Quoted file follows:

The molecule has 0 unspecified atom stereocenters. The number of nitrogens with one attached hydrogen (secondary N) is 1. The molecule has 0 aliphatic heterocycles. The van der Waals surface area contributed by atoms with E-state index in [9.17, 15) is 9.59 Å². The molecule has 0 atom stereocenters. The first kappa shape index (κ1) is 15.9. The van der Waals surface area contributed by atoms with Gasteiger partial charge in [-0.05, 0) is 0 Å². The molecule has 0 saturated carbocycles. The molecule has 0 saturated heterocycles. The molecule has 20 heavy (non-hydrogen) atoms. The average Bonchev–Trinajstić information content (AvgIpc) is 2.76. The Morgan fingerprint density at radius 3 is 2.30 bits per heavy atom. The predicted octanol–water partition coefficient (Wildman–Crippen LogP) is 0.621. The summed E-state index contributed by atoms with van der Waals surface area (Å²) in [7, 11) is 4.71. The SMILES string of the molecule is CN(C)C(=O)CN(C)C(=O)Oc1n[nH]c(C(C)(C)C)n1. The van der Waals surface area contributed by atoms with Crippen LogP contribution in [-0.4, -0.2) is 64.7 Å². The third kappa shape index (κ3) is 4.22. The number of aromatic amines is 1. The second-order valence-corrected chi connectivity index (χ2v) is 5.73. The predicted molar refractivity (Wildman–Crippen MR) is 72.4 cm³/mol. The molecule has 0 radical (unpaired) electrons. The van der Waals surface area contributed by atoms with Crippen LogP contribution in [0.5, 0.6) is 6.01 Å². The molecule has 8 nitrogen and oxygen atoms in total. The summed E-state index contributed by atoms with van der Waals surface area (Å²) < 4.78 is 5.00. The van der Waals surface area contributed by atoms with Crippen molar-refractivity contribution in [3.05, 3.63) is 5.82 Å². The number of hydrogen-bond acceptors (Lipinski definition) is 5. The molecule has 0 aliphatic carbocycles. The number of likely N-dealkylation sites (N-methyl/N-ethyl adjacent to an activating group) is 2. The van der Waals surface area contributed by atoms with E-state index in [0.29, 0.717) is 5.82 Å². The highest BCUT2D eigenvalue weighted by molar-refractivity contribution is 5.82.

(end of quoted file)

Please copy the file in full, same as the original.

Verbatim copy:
The molecule has 0 unspecified atom stereocenters. The number of nitrogens with one attached hydrogen (secondary N) is 1. The molecule has 0 aliphatic heterocycles. The van der Waals surface area contributed by atoms with E-state index in [9.17, 15) is 9.59 Å². The molecule has 0 atom stereocenters. The first kappa shape index (κ1) is 15.9. The van der Waals surface area contributed by atoms with Gasteiger partial charge in [-0.05, 0) is 0 Å². The molecule has 0 saturated carbocycles. The molecule has 0 saturated heterocycles. The molecule has 20 heavy (non-hydrogen) atoms. The average Bonchev–Trinajstić information content (AvgIpc) is 2.76. The Morgan fingerprint density at radius 3 is 2.30 bits per heavy atom. The predicted octanol–water partition coefficient (Wildman–Crippen LogP) is 0.621. The summed E-state index contributed by atoms with van der Waals surface area (Å²) in [7, 11) is 4.71. The SMILES string of the molecule is CN(C)C(=O)CN(C)C(=O)Oc1n[nH]c(C(C)(C)C)n1. The van der Waals surface area contributed by atoms with Crippen LogP contribution in [-0.4, -0.2) is 64.7 Å². The third kappa shape index (κ3) is 4.22. The number of aromatic amines is 1. The second-order valence-corrected chi connectivity index (χ2v) is 5.73. The predicted molar refractivity (Wildman–Crippen MR) is 72.4 cm³/mol. The molecule has 0 radical (unpaired) electrons. The van der Waals surface area contributed by atoms with Crippen LogP contribution in [0.5, 0.6) is 6.01 Å². The molecule has 8 nitrogen and oxygen atoms in total. The summed E-state index contributed by atoms with van der Waals surface area (Å²) < 4.78 is 5.00. The van der Waals surface area contributed by atoms with Crippen molar-refractivity contribution in [3.05, 3.63) is 5.82 Å². The number of hydrogen-bond acceptors (Lipinski definition) is 5. The molecule has 0 aliphatic carbocycles. The number of likely N-dealkylation sites (N-methyl/N-ethyl adjacent to an activating group) is 2. The van der Waals surface area contributed by atoms with E-state index in [0.29, 0.717) is 5.82 Å². The highest BCUT2D eigenvalue weighted by molar-refractivity contribution is 5.82.